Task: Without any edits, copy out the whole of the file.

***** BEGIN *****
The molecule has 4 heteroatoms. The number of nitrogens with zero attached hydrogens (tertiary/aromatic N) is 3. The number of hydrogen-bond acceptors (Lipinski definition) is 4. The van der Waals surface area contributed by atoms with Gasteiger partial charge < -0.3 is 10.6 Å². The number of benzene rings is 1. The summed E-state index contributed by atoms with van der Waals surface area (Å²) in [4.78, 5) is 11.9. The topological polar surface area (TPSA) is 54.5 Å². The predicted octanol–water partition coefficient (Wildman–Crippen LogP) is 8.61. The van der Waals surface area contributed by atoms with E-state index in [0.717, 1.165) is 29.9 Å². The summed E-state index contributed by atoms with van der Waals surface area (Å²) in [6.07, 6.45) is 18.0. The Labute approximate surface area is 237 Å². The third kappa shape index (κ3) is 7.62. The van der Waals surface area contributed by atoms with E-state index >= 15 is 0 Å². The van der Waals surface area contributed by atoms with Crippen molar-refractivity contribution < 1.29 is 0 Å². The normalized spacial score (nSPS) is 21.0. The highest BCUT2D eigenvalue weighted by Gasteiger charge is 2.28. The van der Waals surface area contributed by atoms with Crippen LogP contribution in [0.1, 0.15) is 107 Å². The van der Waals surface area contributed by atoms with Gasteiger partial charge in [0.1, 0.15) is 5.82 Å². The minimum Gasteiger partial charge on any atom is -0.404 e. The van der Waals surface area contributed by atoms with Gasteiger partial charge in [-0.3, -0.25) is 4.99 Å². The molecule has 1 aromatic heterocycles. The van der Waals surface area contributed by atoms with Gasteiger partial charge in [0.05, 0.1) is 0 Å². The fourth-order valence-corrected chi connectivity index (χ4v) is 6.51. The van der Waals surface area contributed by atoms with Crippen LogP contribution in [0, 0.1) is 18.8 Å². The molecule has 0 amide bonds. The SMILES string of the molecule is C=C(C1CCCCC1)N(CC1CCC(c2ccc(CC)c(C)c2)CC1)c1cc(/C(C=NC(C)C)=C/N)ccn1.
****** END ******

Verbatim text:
The molecule has 4 heteroatoms. The number of nitrogens with zero attached hydrogens (tertiary/aromatic N) is 3. The number of hydrogen-bond acceptors (Lipinski definition) is 4. The van der Waals surface area contributed by atoms with Gasteiger partial charge < -0.3 is 10.6 Å². The number of benzene rings is 1. The summed E-state index contributed by atoms with van der Waals surface area (Å²) in [4.78, 5) is 11.9. The topological polar surface area (TPSA) is 54.5 Å². The predicted octanol–water partition coefficient (Wildman–Crippen LogP) is 8.61. The van der Waals surface area contributed by atoms with E-state index in [0.717, 1.165) is 29.9 Å². The summed E-state index contributed by atoms with van der Waals surface area (Å²) in [6.07, 6.45) is 18.0. The Labute approximate surface area is 237 Å². The third kappa shape index (κ3) is 7.62. The van der Waals surface area contributed by atoms with E-state index >= 15 is 0 Å². The van der Waals surface area contributed by atoms with Crippen molar-refractivity contribution < 1.29 is 0 Å². The normalized spacial score (nSPS) is 21.0. The highest BCUT2D eigenvalue weighted by Gasteiger charge is 2.28. The van der Waals surface area contributed by atoms with Crippen LogP contribution in [0.1, 0.15) is 107 Å². The van der Waals surface area contributed by atoms with Gasteiger partial charge in [0.1, 0.15) is 5.82 Å². The minimum Gasteiger partial charge on any atom is -0.404 e. The van der Waals surface area contributed by atoms with Gasteiger partial charge in [-0.3, -0.25) is 4.99 Å². The molecule has 1 aromatic heterocycles. The van der Waals surface area contributed by atoms with Gasteiger partial charge in [0.05, 0.1) is 0 Å². The fourth-order valence-corrected chi connectivity index (χ4v) is 6.51. The van der Waals surface area contributed by atoms with Crippen LogP contribution in [0, 0.1) is 18.8 Å². The molecule has 0 amide bonds. The SMILES string of the molecule is C=C(C1CCCCC1)N(CC1CCC(c2ccc(CC)c(C)c2)CC1)c1cc(/C(C=NC(C)C)=C/N)ccn1.